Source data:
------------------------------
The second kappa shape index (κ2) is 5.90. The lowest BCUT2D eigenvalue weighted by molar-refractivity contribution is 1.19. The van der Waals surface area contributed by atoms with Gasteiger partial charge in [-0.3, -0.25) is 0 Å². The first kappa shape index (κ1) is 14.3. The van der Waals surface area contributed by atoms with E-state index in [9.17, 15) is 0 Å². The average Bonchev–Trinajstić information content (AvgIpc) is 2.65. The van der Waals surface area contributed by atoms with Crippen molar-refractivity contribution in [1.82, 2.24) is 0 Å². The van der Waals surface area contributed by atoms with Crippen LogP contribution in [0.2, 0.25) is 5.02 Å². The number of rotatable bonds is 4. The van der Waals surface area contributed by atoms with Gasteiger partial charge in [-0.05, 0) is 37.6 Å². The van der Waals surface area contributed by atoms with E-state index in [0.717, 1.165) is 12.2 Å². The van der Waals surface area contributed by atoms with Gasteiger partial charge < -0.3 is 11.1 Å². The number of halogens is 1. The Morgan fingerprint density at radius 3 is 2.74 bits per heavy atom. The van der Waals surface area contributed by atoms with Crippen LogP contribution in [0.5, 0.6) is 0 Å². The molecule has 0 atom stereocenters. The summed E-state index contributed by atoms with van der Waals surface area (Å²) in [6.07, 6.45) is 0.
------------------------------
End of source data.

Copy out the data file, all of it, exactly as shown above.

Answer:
The second kappa shape index (κ2) is 5.90. The lowest BCUT2D eigenvalue weighted by molar-refractivity contribution is 1.19. The van der Waals surface area contributed by atoms with Gasteiger partial charge in [-0.3, -0.25) is 0 Å². The first kappa shape index (κ1) is 14.3. The van der Waals surface area contributed by atoms with E-state index in [9.17, 15) is 0 Å². The average Bonchev–Trinajstić information content (AvgIpc) is 2.65. The van der Waals surface area contributed by atoms with Crippen molar-refractivity contribution in [1.82, 2.24) is 0 Å². The van der Waals surface area contributed by atoms with Crippen LogP contribution in [0.2, 0.25) is 5.02 Å². The number of rotatable bonds is 4. The van der Waals surface area contributed by atoms with Gasteiger partial charge in [-0.05, 0) is 37.6 Å². The van der Waals surface area contributed by atoms with E-state index in [0.717, 1.165) is 12.2 Å². The van der Waals surface area contributed by atoms with Gasteiger partial charge < -0.3 is 11.1 Å². The number of halogens is 1. The Morgan fingerprint density at radius 3 is 2.74 bits per heavy atom. The van der Waals surface area contributed by atoms with Crippen LogP contribution in [0.5, 0.6) is 0 Å². The molecule has 0 atom stereocenters. The summed E-state index contributed by atoms with van der Waals surface area (Å²) in [6.07, 6.45) is 0.